Disney plans to invest $60 billion more in theme parks and cruises. The plan, which would double what the entertainment giant has already spent on the business over the past decade, represents a focus on a highly profitable division as other operations, like streaming, face challenges. Still, shares in Disney fell 3 percent on the news, reflecting investor concern about its spending.
Yellen pushes climate principles for banks
Climate is very much on the agenda for world leaders gathered in New York City for the U.N. General Assembly this week, following a summer of devastating wildfires, lingering heat domes and hurricanes (along with a flood of environmental demonstrators).
Among the highest-profile proponents for doing more on climate change has been Treasury Secretary Janet Yellen, who on Tuesday promoted guidelines for lenders making pledges to achieve net-zero emissions. It’s the latest initiative in her yearslong effort to get the financial industry more involved in combating the damaging effects of climate change.
Economic losses from natural disasters have reached nearly $200 billion this year, Yellen said, emphasizing the need for immediate action. She outlined nine principles meant to promote best practices for lenders seeking to achieve net-zero aims, including the use of clear metrics, transparency around progress made and offering financing to help clients transition to clean energy.
She also announced that several nonprofits, including the Bezos Earth Fund and Bloomberg Philanthropies, had pledged a total of $340 million to support the implementation of the guidelines. And she met with top financial executives, including Larry Fink of BlackRock, to discuss them.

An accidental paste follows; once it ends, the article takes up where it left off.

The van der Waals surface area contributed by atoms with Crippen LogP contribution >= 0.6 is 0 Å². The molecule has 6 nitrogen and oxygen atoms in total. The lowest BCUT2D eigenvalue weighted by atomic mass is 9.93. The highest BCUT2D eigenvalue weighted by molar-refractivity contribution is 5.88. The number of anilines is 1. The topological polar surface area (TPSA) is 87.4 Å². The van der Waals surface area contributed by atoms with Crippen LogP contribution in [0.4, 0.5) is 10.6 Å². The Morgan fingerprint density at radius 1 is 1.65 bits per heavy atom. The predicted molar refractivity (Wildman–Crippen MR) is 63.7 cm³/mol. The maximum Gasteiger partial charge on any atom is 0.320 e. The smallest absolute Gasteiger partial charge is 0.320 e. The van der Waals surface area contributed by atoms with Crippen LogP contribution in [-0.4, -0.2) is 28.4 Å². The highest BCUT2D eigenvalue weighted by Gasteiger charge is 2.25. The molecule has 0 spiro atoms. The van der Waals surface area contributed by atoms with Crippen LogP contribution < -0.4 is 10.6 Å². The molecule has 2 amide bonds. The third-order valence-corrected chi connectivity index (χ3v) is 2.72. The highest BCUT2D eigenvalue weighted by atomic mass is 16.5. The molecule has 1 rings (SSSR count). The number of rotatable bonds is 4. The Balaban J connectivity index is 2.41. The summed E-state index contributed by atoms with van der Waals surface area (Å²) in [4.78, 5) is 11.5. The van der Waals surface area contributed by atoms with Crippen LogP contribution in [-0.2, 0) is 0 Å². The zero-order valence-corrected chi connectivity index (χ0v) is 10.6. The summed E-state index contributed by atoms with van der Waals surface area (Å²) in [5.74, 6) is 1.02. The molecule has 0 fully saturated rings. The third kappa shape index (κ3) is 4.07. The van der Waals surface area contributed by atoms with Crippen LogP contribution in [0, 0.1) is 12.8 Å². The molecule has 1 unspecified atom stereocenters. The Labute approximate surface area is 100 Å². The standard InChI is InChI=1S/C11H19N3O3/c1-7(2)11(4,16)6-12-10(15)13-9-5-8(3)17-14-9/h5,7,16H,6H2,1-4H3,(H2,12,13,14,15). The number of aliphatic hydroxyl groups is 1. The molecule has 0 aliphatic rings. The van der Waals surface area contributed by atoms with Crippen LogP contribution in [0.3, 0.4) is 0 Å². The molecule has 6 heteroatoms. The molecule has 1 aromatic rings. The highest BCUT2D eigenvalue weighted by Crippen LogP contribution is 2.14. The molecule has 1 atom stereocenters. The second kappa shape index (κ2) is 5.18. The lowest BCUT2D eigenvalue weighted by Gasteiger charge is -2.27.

This continues work that Yellen has been doing since the 1990s, when she began studying the economic costs of climate change as the chair of Bill Clinton’s Council of Economic Advisers. “She was on the forefront of this,” Joe Aldy, a public policy professor at the Harvard Kennedy School and a former colleague of Yellen’s, told Bloomberg.
Critics say Yellen hasn’t done enough, despite declaring climate change an “existential threat” in her confirmation hearing two years ago. “It would be good to see the actions match the rhetoric,” Joe Thwaites of the Natural Resources Defense Council told Bloomberg.
In other climate news: On Wednesday, the U.N. will host the Climate Ambition Summit, featuring speakers only from nations that have made efforts to rein in fossil-fuel production — as opposed to just cutting greenhouse-gas emissions. The European Commission’s president, Ursula von der Leyen, is speaking; John Kerry, the U.S. climate envoy, isn’t.
Bill Gates, Mike Bloomberg, Ajay Banga of the World Bank and other global leaders will speak at The Times’s Climate Forward conference on Thursday. Register to watch a livestream of the event.
Checking up on the CHIPS Act
Since the CHIPS Act, which aims to boost U.S. semiconductor manufacturing, was passed about a year ago, hundreds of companies have expressed interest in receiving the federal funding, according to Gina Raimondo, the commerce secretary.
But she told a Congressional hearing on Tuesday that the program had not been fully implemented because a key aspect was incomplete — and she warned Republicans that a government shutdown would only cause further delays in Washington’s efforts to contain China.